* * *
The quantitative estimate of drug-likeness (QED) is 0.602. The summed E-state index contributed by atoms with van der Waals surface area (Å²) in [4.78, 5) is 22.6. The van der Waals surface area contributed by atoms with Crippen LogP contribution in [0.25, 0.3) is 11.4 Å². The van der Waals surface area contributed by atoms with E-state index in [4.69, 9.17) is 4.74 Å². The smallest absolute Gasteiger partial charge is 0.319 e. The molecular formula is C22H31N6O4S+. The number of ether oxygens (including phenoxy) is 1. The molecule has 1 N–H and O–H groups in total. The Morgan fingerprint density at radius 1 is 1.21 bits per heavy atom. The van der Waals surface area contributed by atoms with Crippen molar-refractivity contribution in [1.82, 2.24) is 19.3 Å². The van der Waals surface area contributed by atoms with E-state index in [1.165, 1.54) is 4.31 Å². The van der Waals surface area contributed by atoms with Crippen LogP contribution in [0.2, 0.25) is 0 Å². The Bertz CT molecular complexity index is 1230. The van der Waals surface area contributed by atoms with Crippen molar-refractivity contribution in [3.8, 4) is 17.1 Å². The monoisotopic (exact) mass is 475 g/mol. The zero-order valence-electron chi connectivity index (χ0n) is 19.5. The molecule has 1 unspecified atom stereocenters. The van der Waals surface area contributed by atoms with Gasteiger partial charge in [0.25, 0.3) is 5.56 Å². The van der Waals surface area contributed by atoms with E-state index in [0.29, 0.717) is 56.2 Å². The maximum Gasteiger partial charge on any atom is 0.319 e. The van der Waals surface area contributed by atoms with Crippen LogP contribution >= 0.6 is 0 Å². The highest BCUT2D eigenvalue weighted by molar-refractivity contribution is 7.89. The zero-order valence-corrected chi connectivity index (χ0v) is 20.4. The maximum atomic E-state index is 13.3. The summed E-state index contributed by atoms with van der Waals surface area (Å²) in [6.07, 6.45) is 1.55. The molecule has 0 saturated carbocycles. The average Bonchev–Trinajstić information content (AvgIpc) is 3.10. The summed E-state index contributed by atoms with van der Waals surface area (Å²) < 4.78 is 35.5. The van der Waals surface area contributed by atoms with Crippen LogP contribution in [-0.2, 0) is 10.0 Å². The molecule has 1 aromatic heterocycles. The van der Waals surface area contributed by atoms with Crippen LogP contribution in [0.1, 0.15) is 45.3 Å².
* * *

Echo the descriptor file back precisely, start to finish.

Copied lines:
The quantitative estimate of drug-likeness (QED) is 0.602. The summed E-state index contributed by atoms with van der Waals surface area (Å²) in [4.78, 5) is 22.6. The van der Waals surface area contributed by atoms with Crippen LogP contribution in [0.25, 0.3) is 11.4 Å². The van der Waals surface area contributed by atoms with E-state index in [4.69, 9.17) is 4.74 Å². The smallest absolute Gasteiger partial charge is 0.319 e. The molecular formula is C22H31N6O4S+. The number of ether oxygens (including phenoxy) is 1. The molecule has 1 N–H and O–H groups in total. The Morgan fingerprint density at radius 1 is 1.21 bits per heavy atom. The van der Waals surface area contributed by atoms with Crippen molar-refractivity contribution in [1.82, 2.24) is 19.3 Å². The van der Waals surface area contributed by atoms with E-state index in [1.165, 1.54) is 4.31 Å². The van der Waals surface area contributed by atoms with Crippen LogP contribution in [0.2, 0.25) is 0 Å². The Bertz CT molecular complexity index is 1230. The van der Waals surface area contributed by atoms with Crippen molar-refractivity contribution in [3.8, 4) is 17.1 Å². The monoisotopic (exact) mass is 475 g/mol. The zero-order valence-electron chi connectivity index (χ0n) is 19.5. The molecule has 1 unspecified atom stereocenters. The van der Waals surface area contributed by atoms with Gasteiger partial charge in [0.25, 0.3) is 5.56 Å². The van der Waals surface area contributed by atoms with E-state index in [0.29, 0.717) is 56.2 Å². The maximum Gasteiger partial charge on any atom is 0.319 e. The van der Waals surface area contributed by atoms with Crippen LogP contribution >= 0.6 is 0 Å². The highest BCUT2D eigenvalue weighted by molar-refractivity contribution is 7.89. The zero-order valence-corrected chi connectivity index (χ0v) is 20.4. The maximum atomic E-state index is 13.3. The summed E-state index contributed by atoms with van der Waals surface area (Å²) in [6.07, 6.45) is 1.55. The molecule has 0 saturated carbocycles. The average Bonchev–Trinajstić information content (AvgIpc) is 3.10. The summed E-state index contributed by atoms with van der Waals surface area (Å²) < 4.78 is 35.5. The van der Waals surface area contributed by atoms with Crippen LogP contribution in [-0.2, 0) is 10.0 Å². The molecule has 1 aromatic heterocycles. The van der Waals surface area contributed by atoms with Crippen LogP contribution in [0.1, 0.15) is 45.3 Å².